KAGA, Ishikawa – A hot spring area in this city in central Japan is home to a new series of public paintings, but with a special twist – they can only be seen when it is raining.
The “Kaga Rain Art” event takes place in three of the city’s “onsen” spa districts to keep tourists entertained even on rainy days, which is often the case in the Hokuriku region on the Sea of Japan coast. . The weather changes so often that it has spawned a local saying: “Don’t forget your umbrella, even if you forget your lunch box.”
The project was organized to revitalize the tourism sector in the hot spring region, which has suffered greatly from the coronavirus pandemic.
One of the images painted on the grounds of the Hatori Shrine in Yamashiro Onsen District is a mythical three-legged raven called “yatagarasu”. The hot spring is said to have been discovered when Gyoki, a high Buddhist priest of the Nara era (710-794), saw a yatagarasu treating an injured wing in the soothing waters. There is also a pattern related to the Yakuoin Onsenji temple in the district, which has a connection to the Buddhist priest Myogaku, who created the basis for the Japanese kana phonetic syllabary during the Heian period (794-1185).
In the Yamanaka Onsen district, images including an egret and a geisha are painted on the floor of a plaza in front of the Yamanakaza Theater.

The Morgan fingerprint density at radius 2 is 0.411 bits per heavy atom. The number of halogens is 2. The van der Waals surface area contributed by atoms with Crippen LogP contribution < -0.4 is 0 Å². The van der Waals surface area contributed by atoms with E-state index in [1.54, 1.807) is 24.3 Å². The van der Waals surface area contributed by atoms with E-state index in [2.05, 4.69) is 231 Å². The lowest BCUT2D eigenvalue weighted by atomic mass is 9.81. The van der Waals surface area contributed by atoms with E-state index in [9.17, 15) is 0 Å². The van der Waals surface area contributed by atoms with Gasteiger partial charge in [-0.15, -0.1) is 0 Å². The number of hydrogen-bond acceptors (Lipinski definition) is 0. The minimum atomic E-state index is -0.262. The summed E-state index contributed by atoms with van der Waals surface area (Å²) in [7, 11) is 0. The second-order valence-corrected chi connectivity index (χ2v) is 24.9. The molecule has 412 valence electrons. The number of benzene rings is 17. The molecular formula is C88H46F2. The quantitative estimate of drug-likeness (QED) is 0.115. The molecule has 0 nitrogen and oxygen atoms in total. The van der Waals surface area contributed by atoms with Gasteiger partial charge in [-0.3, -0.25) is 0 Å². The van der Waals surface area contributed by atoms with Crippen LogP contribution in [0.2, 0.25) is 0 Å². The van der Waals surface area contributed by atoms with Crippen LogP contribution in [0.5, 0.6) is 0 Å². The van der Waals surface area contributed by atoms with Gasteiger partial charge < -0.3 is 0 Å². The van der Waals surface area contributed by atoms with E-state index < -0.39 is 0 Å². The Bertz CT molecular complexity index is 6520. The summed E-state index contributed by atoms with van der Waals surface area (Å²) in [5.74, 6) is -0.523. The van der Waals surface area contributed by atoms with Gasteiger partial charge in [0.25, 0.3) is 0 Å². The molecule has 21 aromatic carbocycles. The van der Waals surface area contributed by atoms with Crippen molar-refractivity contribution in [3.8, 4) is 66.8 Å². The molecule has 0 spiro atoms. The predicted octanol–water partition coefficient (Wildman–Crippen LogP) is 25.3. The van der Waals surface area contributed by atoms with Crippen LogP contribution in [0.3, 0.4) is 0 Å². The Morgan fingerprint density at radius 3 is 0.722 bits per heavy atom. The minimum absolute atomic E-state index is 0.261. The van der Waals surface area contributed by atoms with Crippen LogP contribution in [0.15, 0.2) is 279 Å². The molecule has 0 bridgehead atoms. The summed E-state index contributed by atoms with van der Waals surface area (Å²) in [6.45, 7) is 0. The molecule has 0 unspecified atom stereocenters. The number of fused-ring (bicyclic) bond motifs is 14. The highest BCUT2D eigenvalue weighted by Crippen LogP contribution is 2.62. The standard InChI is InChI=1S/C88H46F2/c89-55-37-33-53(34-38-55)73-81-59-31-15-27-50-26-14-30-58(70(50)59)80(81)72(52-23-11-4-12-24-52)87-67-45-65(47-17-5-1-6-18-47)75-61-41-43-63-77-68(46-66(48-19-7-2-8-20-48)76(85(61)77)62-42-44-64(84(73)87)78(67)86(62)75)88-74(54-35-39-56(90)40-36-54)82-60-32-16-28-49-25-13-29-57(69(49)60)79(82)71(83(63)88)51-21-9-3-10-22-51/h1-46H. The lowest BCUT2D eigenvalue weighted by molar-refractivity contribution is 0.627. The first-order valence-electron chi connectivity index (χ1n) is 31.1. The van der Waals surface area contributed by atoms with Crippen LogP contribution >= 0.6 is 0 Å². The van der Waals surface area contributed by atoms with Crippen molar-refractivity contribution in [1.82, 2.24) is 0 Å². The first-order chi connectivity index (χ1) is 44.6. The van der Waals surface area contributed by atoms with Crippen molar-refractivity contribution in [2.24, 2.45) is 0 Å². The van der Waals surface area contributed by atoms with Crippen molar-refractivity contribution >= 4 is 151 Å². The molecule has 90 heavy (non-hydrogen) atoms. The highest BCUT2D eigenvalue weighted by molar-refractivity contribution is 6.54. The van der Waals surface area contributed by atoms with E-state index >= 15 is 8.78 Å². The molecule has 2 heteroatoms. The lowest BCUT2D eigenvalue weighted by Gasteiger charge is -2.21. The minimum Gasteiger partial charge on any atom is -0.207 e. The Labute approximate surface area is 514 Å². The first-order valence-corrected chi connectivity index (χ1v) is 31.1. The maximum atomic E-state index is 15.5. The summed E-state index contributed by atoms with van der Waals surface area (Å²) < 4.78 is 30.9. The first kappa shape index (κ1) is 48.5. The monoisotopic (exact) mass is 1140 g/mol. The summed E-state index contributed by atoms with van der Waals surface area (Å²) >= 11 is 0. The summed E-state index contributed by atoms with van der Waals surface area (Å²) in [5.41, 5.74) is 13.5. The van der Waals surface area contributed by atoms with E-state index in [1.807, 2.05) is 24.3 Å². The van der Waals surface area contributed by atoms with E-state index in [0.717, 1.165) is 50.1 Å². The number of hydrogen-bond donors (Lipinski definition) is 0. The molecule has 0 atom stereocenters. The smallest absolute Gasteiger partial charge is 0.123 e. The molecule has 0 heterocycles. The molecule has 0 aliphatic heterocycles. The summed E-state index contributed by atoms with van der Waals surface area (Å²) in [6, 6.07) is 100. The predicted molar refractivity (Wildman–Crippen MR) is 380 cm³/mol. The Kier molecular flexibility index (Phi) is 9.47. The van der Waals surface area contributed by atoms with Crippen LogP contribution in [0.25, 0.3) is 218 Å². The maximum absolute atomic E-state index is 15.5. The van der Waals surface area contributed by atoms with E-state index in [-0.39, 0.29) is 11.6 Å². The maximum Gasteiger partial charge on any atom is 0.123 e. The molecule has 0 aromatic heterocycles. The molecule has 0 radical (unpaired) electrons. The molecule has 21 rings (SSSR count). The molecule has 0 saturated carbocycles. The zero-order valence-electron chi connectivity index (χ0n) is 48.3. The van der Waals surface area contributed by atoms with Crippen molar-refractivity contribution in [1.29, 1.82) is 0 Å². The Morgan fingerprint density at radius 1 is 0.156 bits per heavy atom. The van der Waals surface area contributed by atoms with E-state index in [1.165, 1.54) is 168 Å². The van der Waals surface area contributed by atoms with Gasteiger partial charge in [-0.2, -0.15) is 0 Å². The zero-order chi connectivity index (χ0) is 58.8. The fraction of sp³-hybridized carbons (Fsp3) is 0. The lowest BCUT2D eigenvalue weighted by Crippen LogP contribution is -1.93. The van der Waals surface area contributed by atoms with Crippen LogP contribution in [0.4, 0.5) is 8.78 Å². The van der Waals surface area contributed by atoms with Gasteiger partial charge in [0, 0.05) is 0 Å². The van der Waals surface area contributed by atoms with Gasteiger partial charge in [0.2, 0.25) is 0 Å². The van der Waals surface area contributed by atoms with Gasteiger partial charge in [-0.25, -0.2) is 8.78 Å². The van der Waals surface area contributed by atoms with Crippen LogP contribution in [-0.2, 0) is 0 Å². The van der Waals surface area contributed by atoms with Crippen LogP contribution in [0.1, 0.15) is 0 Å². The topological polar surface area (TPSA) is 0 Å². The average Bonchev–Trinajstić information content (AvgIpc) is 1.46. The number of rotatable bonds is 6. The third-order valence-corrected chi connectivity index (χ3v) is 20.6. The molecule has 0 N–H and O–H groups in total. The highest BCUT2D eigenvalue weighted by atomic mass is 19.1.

On the Shibayama Lake promenade in the Katayamazu Onsen district, the images include a duck, fireworks and a snow crystal in homage to the late physicist Ukichiro Nakaya, who was born in the area and invented artificial snow.
People affiliated with the city government and the hot springs came up with ideas for the patterns, and around 30 people, including college students from Ishikawa Prefecture, painted them with special water-repellent sprays. The locations were selected to combine the images emerging in the rain with remarkable buildings or views, creating charming photo spots.
Asami Shida, from the Tourism Exchange Division of Kaga Municipal Government, said, “We hope this will enhance the awareness and brand power of Kaga City.
While artwork can be enjoyed for about one to two months until the sprays wears off, they can be difficult to see depending on the viewer’s angle and the amount of rain. For more information, contact the division by phone at 0761-72-7900 (in Japanese).
(Japanese original by Nanami Hidaka, Osaka Regional News Department)